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relieve (v.)

late 14c., releven, "alleviate (pain, etc.) wholly or partly, mitigate; afford comfort; allow respite; diminish the pressure of," also "give alms to, provide for;" also figuratively, "take heart, cheer up;" from Old French relever "to raise, relieve" (11c.) and directly from Latin relevare "to raise, alleviate, lift up, free from a burden," from re-, here perhaps an intensive prefix (see re-), + levare "to lift up, lighten," from levis "not heavy" (from PIE root *legwh- "not heavy, having little weight").

The notion is "to raise (someone) out of trouble." From c. 1400 as "advance to the rescue in battle, bring help to a besieged place;" also "return from battle; recall (troops)." Meaning "release from duty" is from early 15c. Related: relieved; relieving.

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Definitions of relieve from WordNet

relieve (v.)
provide physical relief, as from pain;
This pill will relieve your headaches
Synonyms: alleviate / palliate / assuage
relieve (v.)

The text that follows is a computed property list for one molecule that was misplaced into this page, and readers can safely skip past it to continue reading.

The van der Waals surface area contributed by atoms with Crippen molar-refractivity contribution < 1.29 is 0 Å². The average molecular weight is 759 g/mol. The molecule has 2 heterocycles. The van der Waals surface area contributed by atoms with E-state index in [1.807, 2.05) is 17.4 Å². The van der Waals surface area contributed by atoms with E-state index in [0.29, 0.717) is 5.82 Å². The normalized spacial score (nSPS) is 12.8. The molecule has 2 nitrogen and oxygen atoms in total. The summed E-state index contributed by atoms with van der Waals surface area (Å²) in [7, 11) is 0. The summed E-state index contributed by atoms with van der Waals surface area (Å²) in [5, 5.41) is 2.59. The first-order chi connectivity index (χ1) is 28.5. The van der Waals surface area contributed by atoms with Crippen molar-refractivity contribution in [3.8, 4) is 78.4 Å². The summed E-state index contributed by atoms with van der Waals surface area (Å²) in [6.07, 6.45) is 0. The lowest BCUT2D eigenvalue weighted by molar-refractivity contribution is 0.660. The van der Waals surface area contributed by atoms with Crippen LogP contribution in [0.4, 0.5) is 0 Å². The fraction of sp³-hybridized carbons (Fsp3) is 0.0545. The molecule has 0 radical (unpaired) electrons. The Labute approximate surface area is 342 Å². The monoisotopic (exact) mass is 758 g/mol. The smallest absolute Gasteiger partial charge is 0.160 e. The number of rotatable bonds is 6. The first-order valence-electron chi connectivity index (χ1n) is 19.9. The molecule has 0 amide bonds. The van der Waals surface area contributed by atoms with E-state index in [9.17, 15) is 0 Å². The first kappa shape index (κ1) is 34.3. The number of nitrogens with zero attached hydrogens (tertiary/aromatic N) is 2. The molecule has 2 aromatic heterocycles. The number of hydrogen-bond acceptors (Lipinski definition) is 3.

free someone temporarily from his or her obligations;
Synonyms: take over
relieve (v.)
grant relief or an exemption from a rule or requirement to;
Synonyms: exempt / free
relieve (v.)
lessen the intensity of or calm;
Synonyms: still / allay / ease
relieve (v.)
save from ruin, destruction, or harm;
Synonyms: salvage / salve / save
relieve (v.)
relieve oneself of troubling information;
Synonyms: unbosom
relieve (v.)
provide relief for;
Synonyms: remedy
relieve (v.)
free from a burden, evil, or distress;
relieve (v.)
take by stealing;
The thief relieved me of $100
relieve (v.)
grant exemption or release to;
Synonyms: excuse / let off / exempt
relieve (v.)
alleviate or remove (pressure or stress) or make less oppressive;
relieve the pressure and the stress
Synonyms: lighten
From wordnet.princeton.edu